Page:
Does a no spend challenge really work?

No-spend challenges can work. This isn’t only about how much money you don’t spend, but how your mind shifts when you make a conscious effort to stop unnecessary spending. You’ll see how your outlook changes when it comes to wants and needs. Sometimes it isn’t all about what you didn’t spend but rather, how you now view and handle money.

No-spend challenges can work in the short term, where you save money for a financial goal. But they can also work in the long run, where you can figure out what’s important to you. If you ended a challenge and didn’t feel like your mindset or financial habits changed, you might need to review. What happened and what didn’t work for you? This way, you can go into a new challenge with something that might work better for you.

What’s next after a no spend challenge?

A no-spend challenge is usually temporary. After all, you may want to treat yourself every once and a while. You don’t have to always live in a no-spend challenge, but you can make big changes to how you see and manage money.

These changes can greatly impact how you spend after the challenge is up. You might find that dining out is a monthly treat or grabbing coffee after you’ve made your rent payment.You can stay in a no-spend challenge as long as you’d like. But you can also challenge yourself to do them regularly so you can give your mind a reset.

Also consider other types of challenges so you don’t get bored. For instance, there’s a 52-week savings challenge where you save money based on the week. So during week 1 you’ll save $1. For week 2 you’ll save $2 and so on. At the end of the year you’ll have $1,378 saved up. For an even greater challenge, do it in reverse. So for week 1 you’ll save $52, and week 2 you’ll save $51. The final week, you’ll save $1. Remember you don’t have to start this at the beginning of the year. You can start where you are, right now.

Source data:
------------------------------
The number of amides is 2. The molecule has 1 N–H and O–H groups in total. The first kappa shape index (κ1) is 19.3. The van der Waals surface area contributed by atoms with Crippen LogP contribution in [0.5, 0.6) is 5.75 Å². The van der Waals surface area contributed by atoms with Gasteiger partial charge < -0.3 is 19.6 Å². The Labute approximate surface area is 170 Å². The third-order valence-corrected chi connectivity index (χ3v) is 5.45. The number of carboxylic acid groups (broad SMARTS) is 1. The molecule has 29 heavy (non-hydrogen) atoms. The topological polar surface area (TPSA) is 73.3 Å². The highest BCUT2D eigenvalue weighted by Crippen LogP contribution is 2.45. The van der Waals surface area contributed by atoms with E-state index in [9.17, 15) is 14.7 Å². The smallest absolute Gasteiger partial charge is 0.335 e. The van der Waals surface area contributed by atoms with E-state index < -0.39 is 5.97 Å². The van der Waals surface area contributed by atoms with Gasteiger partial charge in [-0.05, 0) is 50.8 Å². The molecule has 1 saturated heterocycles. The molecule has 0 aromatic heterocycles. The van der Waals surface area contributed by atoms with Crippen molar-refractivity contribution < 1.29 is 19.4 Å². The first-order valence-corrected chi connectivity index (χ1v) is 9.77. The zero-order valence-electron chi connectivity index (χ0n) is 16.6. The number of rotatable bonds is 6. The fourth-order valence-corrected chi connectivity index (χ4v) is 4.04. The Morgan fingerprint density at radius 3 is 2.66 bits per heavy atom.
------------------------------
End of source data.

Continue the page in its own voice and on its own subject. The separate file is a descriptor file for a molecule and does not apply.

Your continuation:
One thing to watch out for is spending more money once your challenge is over. Also referred to as revenge spending, people may want to make up for lost time and end up spending more after their no-spend challenge completion.

If you’ve accumulated savings as a result, consider the best place to save, and further grow your money, such as in a high-yield savings account, a certificate of deposit  or a money market account.

Bottom line

A no-spend challenge is a great way to recharge your mind for how you approach and handle money. Changing your thinking can have a significant impact in how you spend — and save — your money.

It’s okay to make changes that you know will help you throughout the challenge. Also consider starting with a friend so you can have an accountability partner.

This article originally appeared here and was republished with permission.